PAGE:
From the Commissioner - We are all in this together
Throughout the COVID-19 experience I am sure you have all heard the phrase, ‘we are all in this together’.
It is a statement that indicates social cohesion, a level playing field and a statement, as Commissioner for Equal Opportunity in Western Australia, that has my full support.
However, in times of disaster do we really support all or just the majority, the people most like us, and do we look for targets to channel our fear?
It saddens me to receive enquiries and complaints and see reports in the media that people from Australia’s Chinese community are being targeted. Why, when they have suffered at the hands of this virus just as everyone else?
Racism will not stop people from getting sick and it will not improve the economy, it will only contribute to social dysfunction.
I am also concerned about those putting procedures in place to best protect the majority against COVID-19, while already vulnerable minority groups are unable to access proper assistance.
For people with a hearing impairment being able to access vital information has been difficult.
A big issue for many with a hearing impairment is communicating with frontline health workers who wear facemasks, as facemasks block out more than germs.
People who have substantial hearing loss use lip reading and facial expression to support their understanding of what is being said.
For those with lesser levels of hearing loss, not seeing someone’s mouth impacts on their ‘hearing’ and comprehension.
There are surgical masks on the market that have a clear panel that allow the wearers’ mouth to be seen, which seem like an excellent solution for those who rely on lipreading.
In these times, when face to face health consultations are being replaced by telephone and video calls, health professionals organising those calls must make sure they are able to communicate by text, use the National Relay Service, caption video calls or augment them with the use of an interpreter for people who rely on Auslan.
The same must be said for official announcements in the media. It has been encouraging to see the use of Auslan interpreters for Government announcements; however, on so many occasions the interpreter is a distant figure in the screen and the signing could not be followed on anything less than a large home TV screen.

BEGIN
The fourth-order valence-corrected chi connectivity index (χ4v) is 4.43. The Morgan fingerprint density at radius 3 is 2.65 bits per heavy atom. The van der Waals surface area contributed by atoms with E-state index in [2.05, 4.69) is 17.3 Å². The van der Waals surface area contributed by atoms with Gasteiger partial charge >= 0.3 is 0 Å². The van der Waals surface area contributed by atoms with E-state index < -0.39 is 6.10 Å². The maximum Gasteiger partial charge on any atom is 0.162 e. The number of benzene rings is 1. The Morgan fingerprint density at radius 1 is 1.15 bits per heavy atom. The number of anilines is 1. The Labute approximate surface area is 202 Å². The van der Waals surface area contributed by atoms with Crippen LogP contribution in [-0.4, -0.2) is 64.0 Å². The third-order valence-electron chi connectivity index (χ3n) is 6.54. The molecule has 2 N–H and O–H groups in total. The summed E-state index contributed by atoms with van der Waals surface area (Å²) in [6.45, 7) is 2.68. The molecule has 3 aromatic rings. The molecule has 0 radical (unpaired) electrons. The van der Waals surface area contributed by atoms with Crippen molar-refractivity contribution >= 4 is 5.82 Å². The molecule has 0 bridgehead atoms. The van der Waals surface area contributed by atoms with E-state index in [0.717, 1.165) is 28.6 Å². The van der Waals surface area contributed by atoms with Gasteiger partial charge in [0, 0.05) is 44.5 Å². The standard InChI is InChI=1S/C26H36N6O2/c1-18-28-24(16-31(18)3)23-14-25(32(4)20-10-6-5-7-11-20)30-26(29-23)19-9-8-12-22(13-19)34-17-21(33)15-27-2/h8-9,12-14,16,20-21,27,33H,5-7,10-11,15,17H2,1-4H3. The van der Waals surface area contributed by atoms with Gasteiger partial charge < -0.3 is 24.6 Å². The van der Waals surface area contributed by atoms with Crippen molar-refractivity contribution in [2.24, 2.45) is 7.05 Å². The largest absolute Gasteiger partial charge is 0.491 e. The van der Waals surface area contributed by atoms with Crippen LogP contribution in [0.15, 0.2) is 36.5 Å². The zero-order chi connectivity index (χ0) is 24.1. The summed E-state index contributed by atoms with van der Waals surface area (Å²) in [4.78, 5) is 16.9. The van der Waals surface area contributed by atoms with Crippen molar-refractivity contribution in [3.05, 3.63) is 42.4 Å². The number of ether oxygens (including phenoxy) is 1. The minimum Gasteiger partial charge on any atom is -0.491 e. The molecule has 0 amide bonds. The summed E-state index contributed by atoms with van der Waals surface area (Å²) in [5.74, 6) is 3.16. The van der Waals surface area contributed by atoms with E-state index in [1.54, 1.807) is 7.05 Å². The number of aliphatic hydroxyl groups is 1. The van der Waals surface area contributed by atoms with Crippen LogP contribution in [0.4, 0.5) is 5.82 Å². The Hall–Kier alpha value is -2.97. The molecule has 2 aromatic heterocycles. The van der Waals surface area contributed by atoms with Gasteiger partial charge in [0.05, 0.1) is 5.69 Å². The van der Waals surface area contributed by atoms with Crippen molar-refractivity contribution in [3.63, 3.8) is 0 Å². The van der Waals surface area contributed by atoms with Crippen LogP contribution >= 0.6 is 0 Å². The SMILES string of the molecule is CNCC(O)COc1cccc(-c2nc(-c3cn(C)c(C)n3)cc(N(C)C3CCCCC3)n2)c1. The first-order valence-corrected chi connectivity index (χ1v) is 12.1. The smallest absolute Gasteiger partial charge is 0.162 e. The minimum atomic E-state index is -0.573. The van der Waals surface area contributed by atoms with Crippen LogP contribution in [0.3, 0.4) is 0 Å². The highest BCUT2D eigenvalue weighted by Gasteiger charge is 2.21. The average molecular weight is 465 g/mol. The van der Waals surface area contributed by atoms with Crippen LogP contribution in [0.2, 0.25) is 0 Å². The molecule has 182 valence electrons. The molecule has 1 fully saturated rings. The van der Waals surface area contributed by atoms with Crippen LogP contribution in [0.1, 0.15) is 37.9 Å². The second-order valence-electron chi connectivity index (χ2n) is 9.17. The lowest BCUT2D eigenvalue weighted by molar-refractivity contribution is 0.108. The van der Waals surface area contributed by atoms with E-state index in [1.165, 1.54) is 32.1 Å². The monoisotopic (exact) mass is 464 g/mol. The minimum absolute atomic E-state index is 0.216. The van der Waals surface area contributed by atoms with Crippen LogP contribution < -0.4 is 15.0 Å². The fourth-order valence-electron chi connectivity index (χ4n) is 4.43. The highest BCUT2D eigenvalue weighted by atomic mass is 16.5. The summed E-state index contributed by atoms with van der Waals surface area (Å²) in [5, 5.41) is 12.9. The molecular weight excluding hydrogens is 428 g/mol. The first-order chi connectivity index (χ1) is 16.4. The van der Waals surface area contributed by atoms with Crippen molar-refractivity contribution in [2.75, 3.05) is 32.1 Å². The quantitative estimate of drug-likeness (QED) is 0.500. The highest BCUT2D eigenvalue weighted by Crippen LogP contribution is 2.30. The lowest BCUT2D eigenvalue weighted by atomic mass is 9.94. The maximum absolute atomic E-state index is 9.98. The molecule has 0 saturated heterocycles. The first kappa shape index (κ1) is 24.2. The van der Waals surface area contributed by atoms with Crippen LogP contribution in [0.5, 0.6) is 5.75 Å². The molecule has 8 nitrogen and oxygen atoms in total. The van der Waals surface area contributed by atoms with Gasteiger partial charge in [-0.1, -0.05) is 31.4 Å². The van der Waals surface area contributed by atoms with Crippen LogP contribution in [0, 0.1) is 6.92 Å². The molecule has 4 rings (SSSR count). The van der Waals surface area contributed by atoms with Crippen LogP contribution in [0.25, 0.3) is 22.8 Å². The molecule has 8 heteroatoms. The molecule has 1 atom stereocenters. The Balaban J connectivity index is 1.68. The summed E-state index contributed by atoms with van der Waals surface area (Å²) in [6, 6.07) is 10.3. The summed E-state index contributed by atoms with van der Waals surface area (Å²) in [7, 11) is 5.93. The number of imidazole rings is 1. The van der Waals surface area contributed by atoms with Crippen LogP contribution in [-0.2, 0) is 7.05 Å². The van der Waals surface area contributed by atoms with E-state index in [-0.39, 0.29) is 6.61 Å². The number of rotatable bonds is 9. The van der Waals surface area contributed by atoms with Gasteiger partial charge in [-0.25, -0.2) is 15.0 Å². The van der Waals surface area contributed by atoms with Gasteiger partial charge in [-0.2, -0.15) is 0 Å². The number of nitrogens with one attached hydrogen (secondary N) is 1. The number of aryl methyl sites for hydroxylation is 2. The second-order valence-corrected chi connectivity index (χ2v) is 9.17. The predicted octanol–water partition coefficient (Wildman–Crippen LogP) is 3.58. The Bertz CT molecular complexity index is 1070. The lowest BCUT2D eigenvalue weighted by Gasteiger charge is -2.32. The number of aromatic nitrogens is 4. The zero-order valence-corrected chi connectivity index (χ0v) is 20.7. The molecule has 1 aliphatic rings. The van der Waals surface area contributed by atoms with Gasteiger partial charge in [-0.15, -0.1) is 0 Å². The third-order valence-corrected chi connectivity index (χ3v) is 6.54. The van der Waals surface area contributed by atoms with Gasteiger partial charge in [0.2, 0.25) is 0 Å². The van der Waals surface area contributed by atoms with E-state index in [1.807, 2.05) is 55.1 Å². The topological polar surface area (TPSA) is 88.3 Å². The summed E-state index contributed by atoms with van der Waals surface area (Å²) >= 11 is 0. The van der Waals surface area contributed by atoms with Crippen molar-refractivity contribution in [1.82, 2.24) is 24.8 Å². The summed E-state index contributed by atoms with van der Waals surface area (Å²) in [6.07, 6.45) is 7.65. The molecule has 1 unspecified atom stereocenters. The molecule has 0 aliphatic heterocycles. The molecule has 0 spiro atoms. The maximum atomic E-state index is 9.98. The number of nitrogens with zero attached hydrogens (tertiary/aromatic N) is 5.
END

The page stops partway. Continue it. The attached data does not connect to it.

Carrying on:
It is estimated that more than 1.2 million Australians rely on captions every day.
Captions are also important for people with English as a second language, children with learning difficulties, older people who may use hearing aids or cochlear implants and people who have no aided support to assist with their hearing.
Captions are vital aids for these people trying to access important information away from home, such as in airports, hospital waiting rooms and hotels.
The peak national organisation, Deafness Forum, is advocating for emergency announcements to be ‘open captions’ and not ‘closed captions.’
Open Captions are a permanent feature of a video, so you cannot switch them off and they will appear in any replays or simultaneous transmissions on social media.
Closed captions are not as effective because not everyone has a television that will broadcast closed captions, or the understanding of how to activate closed captions.
Another vulnerable group is the elderly.
The Australian Council of Human Rights Authorities issued a communique reporting our elderly community is being targeted by COVID-19 scammers and suffering elder abuse at the hands of family members desperate for access to assets during the economic downturn brought on by the pandemic.
Support for this cohort needs to be put in place so that they are not targeted by opportunistic businesses or relatives.
Although the COVID-19 virus can strike anyone, it will impact on the most vulnerable severely, whether that be physically or emotionally.
Please keep this in mind when you hear the phrase, ‘we are all in this together’.